debates on environmental crimes within the criminological community.2
Since 2016, the Basel Convention National Reports (BCNRs) include detailed
information on single cases of IWT by each of the countries that are parties to the
Convention. These data are a unique source of information through which to study
IWT and its characteristics at a transnational level. The present study systematized
the data pertaining to the 2016 and 2017 reported cases of IWT to reconstruct a net-
work of connections among the countries that illegally exchange waste. Subsequent
to this, the study proceeded to analytically investigate the correlates of this global
IWT network.
Background Studies
There is an emergent scientific interest in waste crimes; this interest is strictly con-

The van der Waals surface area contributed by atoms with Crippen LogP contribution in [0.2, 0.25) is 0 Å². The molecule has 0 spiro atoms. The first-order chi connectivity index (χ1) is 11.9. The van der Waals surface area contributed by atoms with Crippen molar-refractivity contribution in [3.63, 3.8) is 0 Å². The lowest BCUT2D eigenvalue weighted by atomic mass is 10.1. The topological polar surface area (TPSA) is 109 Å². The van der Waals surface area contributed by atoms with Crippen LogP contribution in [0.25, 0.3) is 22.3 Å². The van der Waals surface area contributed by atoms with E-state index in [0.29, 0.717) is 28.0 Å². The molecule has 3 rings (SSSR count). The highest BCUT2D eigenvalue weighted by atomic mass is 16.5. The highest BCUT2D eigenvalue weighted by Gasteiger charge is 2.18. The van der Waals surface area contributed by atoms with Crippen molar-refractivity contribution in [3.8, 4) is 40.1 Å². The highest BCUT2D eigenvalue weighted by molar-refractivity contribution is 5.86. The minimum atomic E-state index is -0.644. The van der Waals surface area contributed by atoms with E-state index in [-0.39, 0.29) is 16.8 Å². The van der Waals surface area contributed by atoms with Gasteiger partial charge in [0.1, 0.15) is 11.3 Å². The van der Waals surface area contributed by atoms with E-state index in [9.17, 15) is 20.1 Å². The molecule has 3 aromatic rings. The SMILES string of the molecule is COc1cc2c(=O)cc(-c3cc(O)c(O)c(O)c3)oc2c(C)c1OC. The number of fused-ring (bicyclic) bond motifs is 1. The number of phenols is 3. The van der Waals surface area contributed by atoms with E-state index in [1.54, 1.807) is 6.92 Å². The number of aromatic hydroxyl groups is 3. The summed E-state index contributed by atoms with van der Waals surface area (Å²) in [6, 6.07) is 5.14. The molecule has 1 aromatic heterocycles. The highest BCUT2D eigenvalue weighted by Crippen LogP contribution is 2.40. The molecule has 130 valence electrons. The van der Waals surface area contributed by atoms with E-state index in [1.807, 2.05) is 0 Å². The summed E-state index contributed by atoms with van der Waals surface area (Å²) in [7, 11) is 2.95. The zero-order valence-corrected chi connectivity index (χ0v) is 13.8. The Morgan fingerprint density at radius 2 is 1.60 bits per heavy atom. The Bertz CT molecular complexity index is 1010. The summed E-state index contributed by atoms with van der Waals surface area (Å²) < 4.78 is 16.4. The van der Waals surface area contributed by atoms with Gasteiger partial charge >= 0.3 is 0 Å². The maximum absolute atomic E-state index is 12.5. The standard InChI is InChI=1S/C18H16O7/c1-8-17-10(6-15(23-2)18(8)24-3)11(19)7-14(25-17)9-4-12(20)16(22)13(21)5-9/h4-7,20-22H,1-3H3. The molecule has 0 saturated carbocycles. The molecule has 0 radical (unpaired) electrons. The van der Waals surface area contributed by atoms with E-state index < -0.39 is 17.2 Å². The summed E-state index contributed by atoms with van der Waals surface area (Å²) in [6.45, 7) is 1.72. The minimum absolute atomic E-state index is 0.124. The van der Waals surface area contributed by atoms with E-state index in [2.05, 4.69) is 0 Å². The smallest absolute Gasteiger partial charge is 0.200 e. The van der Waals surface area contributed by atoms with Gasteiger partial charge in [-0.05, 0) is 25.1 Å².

nected to a nascent awareness of environmental crimes and their manifold deleteri-
ous consequences at a global level (Klenovšek & Meško, 2011). Despite this, the
extant empirical research on waste crimes has predominantly focused on the domes-
tic dimension of these aforesaid crime types. Both quantitative and qualitative stud-
ies that analyze the illegal management, disposal, and dumping of waste have been
mainly conducted at a national or subnational level (Almer & Goeschl, 2015; Biotto
et al., 2009; Crofts et al., 2010; D’Amato et al., 2018; Dorn et al., 2007; Ichinose &
Yamamoto, 2011; Kim et al., 2008; Liu et al., 2017; Matos et al., 2012; Sahramäki
& Kankaanranta, 2017; Sigman, 1998). Fewer studies have investigated the dynam-
ics and determinants of within-border IWT (Germani et al., 2015, 2017; Massari &
Monzini, 2004).